No, Noodles & Co. Did Not “Punk” Anybody

Fast-casual dining spot Noodles & Co. IPO’ed on Friday for the price of $18 per share, and immediately popped by nearly 100%, eventually closing the day at $36.75. It has since gained another 30% and currently sells at $47.25. Obviously, some underwriters fucked up.

Somewhere beneath all the facts and data is an interesting, accurate story about why they fucked up, but that’s definitely not what Daniel Gross wrote for the Daily Beast today. Instead, he explains that the food snob Wall Street-types were so blinded by the bubble of NYC cuisine, they missed the appeal of Noodles & Co. simply because of its Midwestern focus.

Plainly, Wall Street blew it. The shares soared not because there is some bubble raging in restaurant stocks, or because noodles are a hot new concept. Rather, they soared because traders outside the bubble of Wall Street and the institutional investors they deal with had a different view of Noodles & Co.  And when you take a step back, it seems as if Noodles & Co. was actually set up to punk Wall Street.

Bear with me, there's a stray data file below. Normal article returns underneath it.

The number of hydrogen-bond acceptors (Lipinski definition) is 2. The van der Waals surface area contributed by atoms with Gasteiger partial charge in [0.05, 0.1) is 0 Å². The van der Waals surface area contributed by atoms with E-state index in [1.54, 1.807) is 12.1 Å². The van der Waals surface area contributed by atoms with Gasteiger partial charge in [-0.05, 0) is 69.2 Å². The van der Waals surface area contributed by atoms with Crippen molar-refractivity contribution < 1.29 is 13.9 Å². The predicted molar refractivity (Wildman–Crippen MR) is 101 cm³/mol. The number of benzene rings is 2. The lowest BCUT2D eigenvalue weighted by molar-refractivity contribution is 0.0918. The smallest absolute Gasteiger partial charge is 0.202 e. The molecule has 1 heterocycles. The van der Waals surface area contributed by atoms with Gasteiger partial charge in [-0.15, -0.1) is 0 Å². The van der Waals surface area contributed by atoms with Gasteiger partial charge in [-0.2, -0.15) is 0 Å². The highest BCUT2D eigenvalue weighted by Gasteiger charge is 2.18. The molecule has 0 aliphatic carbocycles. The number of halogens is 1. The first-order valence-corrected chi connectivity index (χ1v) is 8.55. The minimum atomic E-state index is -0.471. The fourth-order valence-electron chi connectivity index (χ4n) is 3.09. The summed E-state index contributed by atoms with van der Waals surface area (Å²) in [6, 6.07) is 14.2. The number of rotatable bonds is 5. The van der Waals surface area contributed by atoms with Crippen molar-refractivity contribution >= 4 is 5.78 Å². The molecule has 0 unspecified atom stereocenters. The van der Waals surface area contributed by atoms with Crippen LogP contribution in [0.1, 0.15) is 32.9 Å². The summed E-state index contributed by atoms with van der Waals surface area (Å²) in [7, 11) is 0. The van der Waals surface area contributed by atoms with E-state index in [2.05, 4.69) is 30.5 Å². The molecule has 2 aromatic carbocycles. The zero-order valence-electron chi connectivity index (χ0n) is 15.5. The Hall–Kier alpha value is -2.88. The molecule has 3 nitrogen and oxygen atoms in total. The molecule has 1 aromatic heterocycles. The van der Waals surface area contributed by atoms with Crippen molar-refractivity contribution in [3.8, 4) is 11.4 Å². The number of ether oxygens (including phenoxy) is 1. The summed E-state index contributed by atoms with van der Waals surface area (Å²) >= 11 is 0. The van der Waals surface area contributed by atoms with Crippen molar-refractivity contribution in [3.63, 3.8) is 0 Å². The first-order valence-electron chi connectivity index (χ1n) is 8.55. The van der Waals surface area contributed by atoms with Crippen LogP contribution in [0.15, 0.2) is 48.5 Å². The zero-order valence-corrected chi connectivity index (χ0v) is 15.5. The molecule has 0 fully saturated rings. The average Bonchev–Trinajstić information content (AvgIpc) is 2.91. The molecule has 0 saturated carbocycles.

I’ll give Gross the benefit of the doubt and assume he was just doing his best to write an entertaining story. It is an entertaining story! But it fails as an explanation of what’s actually going on.

While there probably is some truth to the assertion that Wall Street bankers are snobbier than the average Midwesterner, they’re not stupid. One of any number of cliches could be inserted here: numbers don’t lie, money talks, etc. The slick alpha-types at Morgan Stanley and UBS could surely see past our inherent dowdiness if doing so meant however many extra millions of profit.

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